Then as a learning opportunity, I’ve posted some guidelines to help the readers here share content without upsetting the authors of the material. I didn’t publicly call anyone out on my website. You’ve now done that yourself.

        Also, I’m on vacation right now and when you emailed me yesterday, I was literally on a plane. By the time I landed you had already come out publicly stating that I was ignoring your emails. I apologize that I didn’t have access to them while on the plane.

        • Chris Longley says:

          Nicholas,

          You are on holiday so I won`t disrupt your time off with my distractions. But I would love to reply further at a later stage.

          I`ve called you out as you put it because i am transparent in as much I can try and show my website so to see that the page in question isnt SEO`d to ourtrank you. It will still rank on Page 1 even when i remove your links/content. But i would answer this in depth.

          I certainly wont make up some lame excuse and hide behind that.. I just bought the website and i didnt know…Ahemm indeed.

          One questions I can answer. Can Google define the difference of the original creator of the content……well essentially you are asking can G check the server timestamp of a html document creation? Well, yes I think G is clever enough to do that. So there lies the answer. The oriiginal document may not be the the original indexed file but it will eventually be the one that is solely attributed to the website that created it. But website ranking goes beyond content material anyway. Crawl rates wont matter either. Duplicate content penalties are a myth. Duplicate pages get ranked due to inbound links and page age.

          I can see why you are miffed about being out SEO`d by your own content in other sites, fair enough.

          I omitted the the courtesy of explaining the origin of the content on my website. My play on this is that yes you did benefit from the seo value from the links from my site…that in fact helped your ranking for those posts. Thats undisputable in SEO terms. I only take the last 5 posts….so the last post 5, gets removed on your next new post…so I dont hold on to the content forever. Thats what RSS is about and great for your seo efforts!

          Page titles and content alone are great for non competitve terms……in content anchor text, high ratio of IP address variations and domain age are really what makes websites rank. Not all things are equal in SEO….the variable is competing pages IMHO.

          Enjoy your holiday. I will remove your content/links by Monday 12 noon as this when my ISP is theatening to shut it down.

          You are a communicator. I suggest dealing person to person on such issues would be a more friendly approach.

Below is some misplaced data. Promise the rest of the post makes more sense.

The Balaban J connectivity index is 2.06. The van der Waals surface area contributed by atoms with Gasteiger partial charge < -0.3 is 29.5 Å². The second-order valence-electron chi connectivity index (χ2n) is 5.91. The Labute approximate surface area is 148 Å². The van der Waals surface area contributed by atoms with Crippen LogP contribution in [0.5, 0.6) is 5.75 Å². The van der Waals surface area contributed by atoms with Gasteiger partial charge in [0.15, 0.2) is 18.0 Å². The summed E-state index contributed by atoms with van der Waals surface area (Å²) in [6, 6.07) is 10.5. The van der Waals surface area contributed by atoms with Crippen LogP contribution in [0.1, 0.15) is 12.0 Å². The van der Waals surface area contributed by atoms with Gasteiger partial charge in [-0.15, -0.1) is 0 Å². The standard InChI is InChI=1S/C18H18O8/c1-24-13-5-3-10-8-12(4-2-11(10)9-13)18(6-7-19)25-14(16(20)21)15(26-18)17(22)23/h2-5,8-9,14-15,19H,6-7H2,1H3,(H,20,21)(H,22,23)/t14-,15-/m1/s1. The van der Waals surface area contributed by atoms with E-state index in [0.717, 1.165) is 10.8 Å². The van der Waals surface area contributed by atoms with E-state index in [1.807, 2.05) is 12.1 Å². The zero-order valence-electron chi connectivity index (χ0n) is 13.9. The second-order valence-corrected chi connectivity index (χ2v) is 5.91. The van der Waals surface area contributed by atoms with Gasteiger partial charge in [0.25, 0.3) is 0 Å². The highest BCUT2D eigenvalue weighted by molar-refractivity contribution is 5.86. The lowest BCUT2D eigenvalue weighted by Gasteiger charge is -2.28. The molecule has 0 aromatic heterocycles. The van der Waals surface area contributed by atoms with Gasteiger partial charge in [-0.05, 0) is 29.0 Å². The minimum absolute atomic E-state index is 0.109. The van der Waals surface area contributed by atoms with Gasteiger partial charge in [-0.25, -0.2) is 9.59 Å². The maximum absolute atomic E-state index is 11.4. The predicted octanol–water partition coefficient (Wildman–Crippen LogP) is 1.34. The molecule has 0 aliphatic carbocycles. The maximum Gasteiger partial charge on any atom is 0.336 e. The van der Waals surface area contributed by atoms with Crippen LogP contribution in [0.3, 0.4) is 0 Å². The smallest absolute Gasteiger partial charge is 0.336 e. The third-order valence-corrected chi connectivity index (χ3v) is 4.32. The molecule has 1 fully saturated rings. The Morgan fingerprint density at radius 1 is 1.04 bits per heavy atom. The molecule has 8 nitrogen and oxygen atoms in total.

• Nicholas Cardot says:

            Although I appreciate the feedback, I’m not going to change the way that I deal with copyright infringement.

            I started by emailing individuals the other day with informal requests to have the content changed or removed and people literally said that they wouldn’t remove it so I did the research and decided to stop wasting my time.

            Although it may seem unkind, sending a fair warning is more than appropriate. It’s the legally prescribed way to let someone know that you’d like something changed in regards to a copyright infringement.

            The truth is, it’s my content. And although I don’t mean to be unkind, whether or not we disagree on the SEO’d nature of the content or of the copyright courtesies surrounding the issue doesn’t matter. I own the content and I get to determine how it’s used. If you don’t like my policies on it, I’m sorry, but it’s my content. If you think I’m wrong then fight the DMCA complaint and we can let the law decide.

            I know that sounds harsh or rude, but I honestly don’t intend it to be. The truth is that I have to assert what I believe is my legal right to protect the content that I’ve worked hard to create and if it becomes an issue, I will take legal action to defend what I believe in.

    • Collier Ward says:

      Thanks for the reminderc, Nicholas.

      One aspect of my site is too find and display architecturally based stories (content “aggregation” and “curation” are the terms, I believe).

      I go out of my way to credit the original source whenever I can. Sometimes a photo (or even the text itself) will appear to be “borrowed” from somewhere else without proper citation.

      Can you offer any advice on content that has come unmoored from a citable source?

      • Nicholas Cardot says:

        That’s a good question. I would at least mention that it doesn’t belong to you and that you don’t know who it’s from. Maybe mention where you saw it or mention that the source is unknown.

        To be honest, I don’t know an answer I’m guessing based on a good faith intention to be as honest with your readers as possible.

    • Dino Dogan says:

      Got to love a good scuffle. On a serious note, I read this in awe at how people will rationalize everything. Even stealing somebody’s content. But I guess if Hitler can convince himself he was doing the right thing than why not douchebags that steal content.

      For those interested, you can use http://copyscape.com/ to check if your stuff is reprinted elsewhere on the web.

      • Chris Longley says:

        Dino,